Wendy Jane’s Weekend Sounds: Rest In Peace Louis Johnson of The Brothers Johnson

24 May

The Brothers Johnson

The Brothers Johnson, Louis (L), George (R)

I loved, loved, loved The Brothers Johnson, and used to dance to their albums all the time in high school.  I am not musically inclined, and never played any instruments, but I still say if I could learn how to play one instrument it would be the base because I’d get to bang out all those funky beats.

Louis Johnson, aka “Thunder Thumbs”, of The Brothers Johnson played those funky beats alongside his brother, guitarist, George “Lightning Licks” during the 70’s and early 80’s, before parting ways to work on separate projects.  Louis was always in high demand to work on other artist’s albums, including George Duke, Stanley Clarke, Michael McDonald, Steve Arrington, and was the bassist on Michael Jackson’s, Billie Jean.  He is also said to be the originator of the slap bass method of playing the instrument where one  ‘slaps’ the strings with the right thumb and ‘pops’ with the right hand fingers, giving a percussive characteristic to a note’s sound.

Sadly, Louis Johnson passed away on May 21st, 2015 at the age of 60.

I have to play two songs of The Brothers Johnson because while the first is I think my favorite, it doesn’t show the fierce funk that Louis was capable of.  So, here is Strawberry Letter 23, followed by Get The Funk Out Ma Face.

Rest In Peace, Thunder Thumbs.

Strawberry Letter 23

Get The Funk Out Ma Face

 

 

SOURCES:

www.wikipedia.com

http://www.learntoplaymusic.com/blog/slap-bass-technique/

Photo credit:  www.wikipedia.com

Wendy Jane’s Weekend Sounds – R.I.P. B.B. King – The Thrill Is Gone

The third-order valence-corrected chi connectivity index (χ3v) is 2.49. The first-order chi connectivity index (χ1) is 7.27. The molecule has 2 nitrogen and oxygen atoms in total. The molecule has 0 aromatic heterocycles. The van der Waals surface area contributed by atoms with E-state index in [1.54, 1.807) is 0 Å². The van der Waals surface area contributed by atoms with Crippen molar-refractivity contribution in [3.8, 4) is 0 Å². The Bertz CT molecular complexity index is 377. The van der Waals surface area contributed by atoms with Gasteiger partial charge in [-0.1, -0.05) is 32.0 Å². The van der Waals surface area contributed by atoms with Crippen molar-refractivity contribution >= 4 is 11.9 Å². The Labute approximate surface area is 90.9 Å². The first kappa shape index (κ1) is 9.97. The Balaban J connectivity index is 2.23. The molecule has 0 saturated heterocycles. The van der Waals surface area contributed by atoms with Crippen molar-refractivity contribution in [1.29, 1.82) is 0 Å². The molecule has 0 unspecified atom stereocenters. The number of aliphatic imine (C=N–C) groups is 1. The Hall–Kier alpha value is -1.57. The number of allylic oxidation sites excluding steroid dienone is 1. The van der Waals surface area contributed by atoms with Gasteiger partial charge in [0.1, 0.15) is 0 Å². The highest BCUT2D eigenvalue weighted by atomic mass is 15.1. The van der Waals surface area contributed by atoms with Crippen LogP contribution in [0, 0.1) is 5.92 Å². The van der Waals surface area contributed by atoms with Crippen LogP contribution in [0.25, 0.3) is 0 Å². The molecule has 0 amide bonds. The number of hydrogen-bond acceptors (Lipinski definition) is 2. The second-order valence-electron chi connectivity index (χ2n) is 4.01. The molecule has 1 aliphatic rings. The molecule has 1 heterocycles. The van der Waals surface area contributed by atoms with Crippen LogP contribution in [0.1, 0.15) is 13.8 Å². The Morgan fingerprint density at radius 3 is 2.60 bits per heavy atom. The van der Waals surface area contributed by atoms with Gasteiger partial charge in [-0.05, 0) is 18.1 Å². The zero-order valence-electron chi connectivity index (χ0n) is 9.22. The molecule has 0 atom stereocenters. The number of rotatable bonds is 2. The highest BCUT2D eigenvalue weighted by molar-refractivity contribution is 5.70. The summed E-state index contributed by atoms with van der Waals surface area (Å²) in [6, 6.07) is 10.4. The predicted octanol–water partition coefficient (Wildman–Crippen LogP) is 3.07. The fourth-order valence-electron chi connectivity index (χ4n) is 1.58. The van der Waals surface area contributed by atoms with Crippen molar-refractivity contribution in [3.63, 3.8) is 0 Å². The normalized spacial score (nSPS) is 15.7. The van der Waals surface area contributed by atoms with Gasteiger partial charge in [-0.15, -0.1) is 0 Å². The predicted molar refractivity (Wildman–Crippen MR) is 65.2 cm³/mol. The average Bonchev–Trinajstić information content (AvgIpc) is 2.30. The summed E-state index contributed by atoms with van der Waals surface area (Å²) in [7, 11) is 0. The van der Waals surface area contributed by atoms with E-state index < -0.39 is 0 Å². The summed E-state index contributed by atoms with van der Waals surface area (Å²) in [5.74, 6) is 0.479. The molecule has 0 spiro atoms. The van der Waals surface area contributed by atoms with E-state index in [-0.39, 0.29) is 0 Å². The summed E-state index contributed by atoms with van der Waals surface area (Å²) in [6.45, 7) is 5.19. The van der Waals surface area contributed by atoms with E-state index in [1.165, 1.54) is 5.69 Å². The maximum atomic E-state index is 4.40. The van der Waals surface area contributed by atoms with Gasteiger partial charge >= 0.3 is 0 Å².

17 May

B.B. King

B.B. King

I can’t claim to be a blues aficionado, but everyone knows B.B. King is one of the greatest blues guitarists and singers of all time.

With all the outpouring of love on social media on Friday at the news of his passing, it’s clear that a big hole is left in the hearts of those who loved B.B., his performances, his connection to his famous guitar, “Lucille,” and his catalog of hits.

Here is the poem I put together on Facebook from my friends’ Status Updates that day, and following, King’s hit, The Thrill Is Gone, because clearly, with his passing, it is. And, as an added bonus, I’m including  a song of B.B.’s that was my friend, and real estate broker/owner extraordinaire, Nelson Taylor’s favorite.

Nelson shared after B.B.’s passing: “I grew up listening to the blues. My father was a rhythm and base player and early in his life played with Steve Miller, Bozz Scaggs and Mike Nesmith. He loved the blues and together we listened to 45s on our jukebox and 8 tracks in the van on weekend hunting trips.  My father and I have rarely seen eye to eye–and in fact I no longer speak with him. But music is one place where we’ve always been kindred. We loved, still love, BB King and saw him live more than a few times. I could never learn playing music from my father and he gave it up long ago. The passing of BB King is a loss for sure. The end of something greater than the life and the music. But I feel so lucky that he lived.”

 

HOW BLUE CAN YOU GET

crazy about
that lucille
consummate musician
the b was a bad…
I attended about
10 of his concerts.
a true legend.
legends don’t die.
they transform…
“my only ambition
is to be one of the
great blues singers
and be recognized.
if frank sinatra can
be tops in his field,
nat king cole in his,
bach and beethoven
and those guys in theirs,
why can’t I be
known for it in blues?”
-bb king told the
new york times magazine
in 1968
thank you, bb, for
giving lucille
her voice
and sharing
your music
for so many years
r.i.p. you were
the true king
the thrill is gone

Contributors:  David Hayes, Hakim Mutlaq, Scott MacKay, Chris Tera, The New York Times (B.B. King quote), Gathering Of The Vibes, Patrick Camp, Ellen Koenig

 

B.B. King, The Thrill Is Gone